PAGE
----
Most of the refugees are in the subdistricts of Ukhia and Teknaf in the southern part of Cox’s Bazar district. The Bangladesh authorities control access to these areas.

There are regular reports of insecurity, protests and violence.

Teknaf has the highest level of drug-related gang violence across Bangladesh, including:

  • murders and shooting incidents between the gangs and police
  • drug seizures, including large amounts of yaba (a mixture of caffeine and methamphetamine)
  • kidnappings

Violence has increased in the refugee camps. There is no sign that foreign nationals are being targeted.

If you plan to visit Ukhia and Teknaf, you should:

  • use caution
  • consult the local authorities – you may need permission to travel there
  • work through humanitarian agencies recognised by the Bangladesh government if you want to provide assistance

India border

Take particular care near the border with India. There are regular reports of individuals being killed for illegally crossing the border. There are occasional skirmishes between the Indian and Bangladeshi border guards, including exchanges of gunfire.

Before you travel check that:

  • your destination can provide the healthcare you may need
  • you have appropriate travel insurance and access to money for local treatment or unexpected medical evacuation

This is particularly important if you have a health condition or are pregnant.

Emergency medical number

Dial 999 and ask for an ambulance.

If you suspect a heart attack, ask for a ‘cardiac ambulance’.

It may be faster to travel to the nearest hospital yourself if you have a vehicle.

Contact your insurance company promptly if you’re referred to a medical facility for treatment.

Vaccinations and health risks

At least 8 weeks before your trip check:

Risks include:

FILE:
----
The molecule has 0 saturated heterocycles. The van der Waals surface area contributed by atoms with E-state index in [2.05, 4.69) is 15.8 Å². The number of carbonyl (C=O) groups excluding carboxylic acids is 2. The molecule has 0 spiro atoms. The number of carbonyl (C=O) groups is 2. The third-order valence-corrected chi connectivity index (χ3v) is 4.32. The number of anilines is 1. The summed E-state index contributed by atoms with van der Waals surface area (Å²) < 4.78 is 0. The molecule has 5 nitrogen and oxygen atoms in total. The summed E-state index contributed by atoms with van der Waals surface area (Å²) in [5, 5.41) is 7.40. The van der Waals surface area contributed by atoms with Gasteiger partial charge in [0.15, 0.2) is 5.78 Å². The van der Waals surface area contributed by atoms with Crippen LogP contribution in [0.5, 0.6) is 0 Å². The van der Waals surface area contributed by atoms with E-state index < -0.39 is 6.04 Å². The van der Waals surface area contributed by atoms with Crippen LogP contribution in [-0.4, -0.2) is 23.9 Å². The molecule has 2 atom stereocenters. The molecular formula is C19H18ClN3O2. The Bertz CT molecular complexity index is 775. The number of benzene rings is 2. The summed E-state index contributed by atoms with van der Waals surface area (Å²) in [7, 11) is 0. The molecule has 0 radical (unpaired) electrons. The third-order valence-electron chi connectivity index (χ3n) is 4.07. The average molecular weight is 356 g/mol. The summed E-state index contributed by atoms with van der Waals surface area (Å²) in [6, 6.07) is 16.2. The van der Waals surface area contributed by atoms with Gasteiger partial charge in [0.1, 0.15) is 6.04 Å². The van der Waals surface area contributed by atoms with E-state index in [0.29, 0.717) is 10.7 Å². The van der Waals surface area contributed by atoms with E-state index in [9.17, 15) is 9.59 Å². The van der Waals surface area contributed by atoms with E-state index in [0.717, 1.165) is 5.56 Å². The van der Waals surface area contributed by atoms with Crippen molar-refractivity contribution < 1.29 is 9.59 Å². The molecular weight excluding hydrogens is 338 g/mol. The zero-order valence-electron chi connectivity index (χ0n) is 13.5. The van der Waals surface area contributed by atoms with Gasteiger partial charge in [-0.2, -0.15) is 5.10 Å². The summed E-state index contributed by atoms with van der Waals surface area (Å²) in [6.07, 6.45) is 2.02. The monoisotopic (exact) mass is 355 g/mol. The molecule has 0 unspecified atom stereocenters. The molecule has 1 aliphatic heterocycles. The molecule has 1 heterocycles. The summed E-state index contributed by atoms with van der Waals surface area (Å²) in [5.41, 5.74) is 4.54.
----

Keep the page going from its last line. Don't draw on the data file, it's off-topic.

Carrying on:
• dengue fever, a mosquito-borne disease that can occur year-round but is more widespread during the rainy season, May to September
  • other mosquito-borne diseases, including malaria, chikungunya and Zika virus
  • severe air pollution, especially from November to March

Dengue cases are increasing, including in Dhaka. See insect bite avoidance advice on TravelHealthPro.


The legal status and regulation of some medicines prescribed or bought in the UK can be different in other countries.

Read best practice when travelling with medicines on TravelHealthPro.

The NHS has information on whether you can take your medicine abroad.

You should carry any medical papers or prescriptions and be prepared to answer questions if stopped by police.

Healthcare facilities in Bangladesh

Medical facilities in Bangladesh are poor. Routine tests and X-rays are unreliable.

FCDO has a list of English-speaking doctors in Bangladesh.

Travel and mental health

Read FCDO guidance on travel and mental health. There is also mental health guidance on TravelHealthPro.

The Foreign, Commonwealth & Development Office (FCDO) cannot provide tailored advice for individual trips. Read this travel advice and carry out your own research before deciding whether to travel.

Emergency services in Bangladesh

Telephone: 999 (ambulance, fire, police)

Expatriate Help Cell

The Bangladesh Police Expatriate Help Cell offers services to expatriates, including dual nationals.

Contact your travel provider and insurer

Contact your travel provider and your insurer if you are involved in a serious incident or emergency abroad. They will tell you if they can help and what you need to do.

Refunds and changes to travel

For refunds or changes to travel, contact your travel provider. You may also be able to make a claim through insurance. However, insurers usually require you to talk to your travel provider first.

Find out more about changing or cancelling travel plans, including:

  • where to get advice if you are in a dispute with a provider
  • how to access previous versions of travel advice to support a claim

Support from FCDO

FCDO has guidance on staying safe and what to do if you need help or support abroad, including:

Contacting FCDO

Follow and contact FCDO travel on Twitter, Facebook and Instagram. You can also sign up to get email notifications when this travel advice is updated.

You can also contact FCDO online.

Help abroad in an emergency

If you are abroad and you need emergency help from the UK government, contact the nearest British embassy, consulate or high commission.

FCDO in London

You can call FCDO in London if you need urgent help because something has happened to a friend or relative abroad.

Telephone: 020 7008 5000 (24 hours)

Find out about call charges

Risk information for British companies

The Overseas Business Risk service offers information and advice for British companies operating overseas on how to manage political, economic, and business security-related risks.